It's Cold, Protect Yourself!

Posted at 8:05 AM, Jan 17, 2016
and last updated 2016-01-17 08:05:32-05

With the first cold snap of the season here, the folks at Henry Ford Hospital’s Department of Emergency Medicine offer a few tips on how to protect you and those you love from frostbite and hypothermia.         

The key to avoiding cold weather injuries is to dress appropriately. This includes layering clothing with a first layer that pulls moisture away from the skin, an outer layer that keeps the elements out and a middle layer that insulates. Hats are a must because the head is where 30 percent of the body’s heat loss takes place. Gloves and face protection also are necessary in extremely cold weather.                                       

What is frostbite?
Frostbite is caused by exposure to dry, cold temperatures below freezing. It can result in permanent damage and tissue loss. The most susceptible body parts are fingers, toes, cheeks, ear lobes and the tip of the nose because they are located at the most distant points of the circulatory system. A precursor to frostbite is frostnip, in which the skin is numb, white and firm to the touch.

What are the risk factors for frostbite?
Inadequate or poorly fitted clothing, exposure to wind, dampness, contact with cold objects, dehydration, shock and trauma, hardening of the arteries, smoking, a history of frostbite, alcohol and other substance abuse, and fatigue.

What are the symptoms of frostbite?
Early symptoms of frostbite include tingling, numbness and pain in the affected area. The skin turns white or gray, and is cold and hard to the touch. There is no feeling in the affected area. The skin may blacken and form a tough layer that eventually disappears, revealing new skin that will always be more susceptible to frostbite. Deep frostbite can involve underlying tissue, muscle, tendon and bone.

How do I treat frostbite?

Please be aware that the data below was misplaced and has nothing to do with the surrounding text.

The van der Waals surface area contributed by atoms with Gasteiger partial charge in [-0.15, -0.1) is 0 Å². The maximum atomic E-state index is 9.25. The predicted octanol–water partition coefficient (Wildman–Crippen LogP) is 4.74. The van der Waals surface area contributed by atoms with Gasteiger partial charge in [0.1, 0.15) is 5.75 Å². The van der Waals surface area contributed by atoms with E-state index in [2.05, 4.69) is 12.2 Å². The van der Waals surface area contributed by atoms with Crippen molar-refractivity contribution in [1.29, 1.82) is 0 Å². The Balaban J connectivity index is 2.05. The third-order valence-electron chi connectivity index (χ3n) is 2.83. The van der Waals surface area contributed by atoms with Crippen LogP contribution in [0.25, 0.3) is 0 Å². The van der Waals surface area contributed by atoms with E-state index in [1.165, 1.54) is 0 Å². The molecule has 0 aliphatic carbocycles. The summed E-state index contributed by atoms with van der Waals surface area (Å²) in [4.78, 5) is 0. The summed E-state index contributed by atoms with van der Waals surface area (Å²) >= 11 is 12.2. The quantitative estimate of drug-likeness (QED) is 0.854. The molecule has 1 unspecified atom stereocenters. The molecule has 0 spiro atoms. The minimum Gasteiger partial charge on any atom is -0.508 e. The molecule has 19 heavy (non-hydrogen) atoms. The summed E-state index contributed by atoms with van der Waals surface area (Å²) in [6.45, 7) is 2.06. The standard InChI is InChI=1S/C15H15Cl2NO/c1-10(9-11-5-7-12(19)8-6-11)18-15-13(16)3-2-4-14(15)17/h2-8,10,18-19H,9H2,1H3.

Seek medical attention immediately. If transportation is delayed, rewarm the affected area in warm bath water. If a thermometer is not available, the water should feel comfortably warm to unaffected parts. Give the person warm, non-alcoholic fluids. Rewarming at the location should be avoided if medical care is available within 2 hours.

During rewarming, the affected area will become extremely painful, red and blotchy, indicating return of adequate circulation. Wash the area thoroughly with soap and water. When color returns, wrap the part in sterile gauze or a clean cloth, separating the fingers and toes. Elevate the affected part after rewarming to decrease swelling and pain.

What is hypothermia?
Hypothermia occurs when the body’s core temperature falls below 95 degree Fahrenheit. This happens through exposure to cool and/or damp conditions. Cardiac arrhythmia also is possible when the core body temperature falls below 95 degrees Fahrenheit. The elderly, immobile and psychiatric patients are most at risk. Often times, hypothermia affects elderly people who live in poorly heated homes.

What are the symptoms of hypothermia?
These include slurred speech, decreased coordination, uncontrollable shivering, cold and pale skin, blue lips and nails, stiffening of neck and limbs, memory lapses, stumbling, abnormally slow breathing and a slow, irregular heart beat. The condition becomes grave when the shivering stops, muscles stiffen and the skin turns bluish.

How do I treat hypothermia?
Seek medical attention immediately. In mild hypothermia, give the person warm,
non-alcoholic fluids and cover his or her head. When hypothermia is more severe, treatment varies based on age. A young person can be warmed in a hot bath (115 degrees Fahrenheit). However, this can be fatal for elderly people. Warming should be gradual with the elderly, at about one degree per hour. Make sure clothing is dry and wrap the person in blankets. Hypothermia patients generally have a good prognosis unless they go into cardiac arrest or complications arise from an associated illness.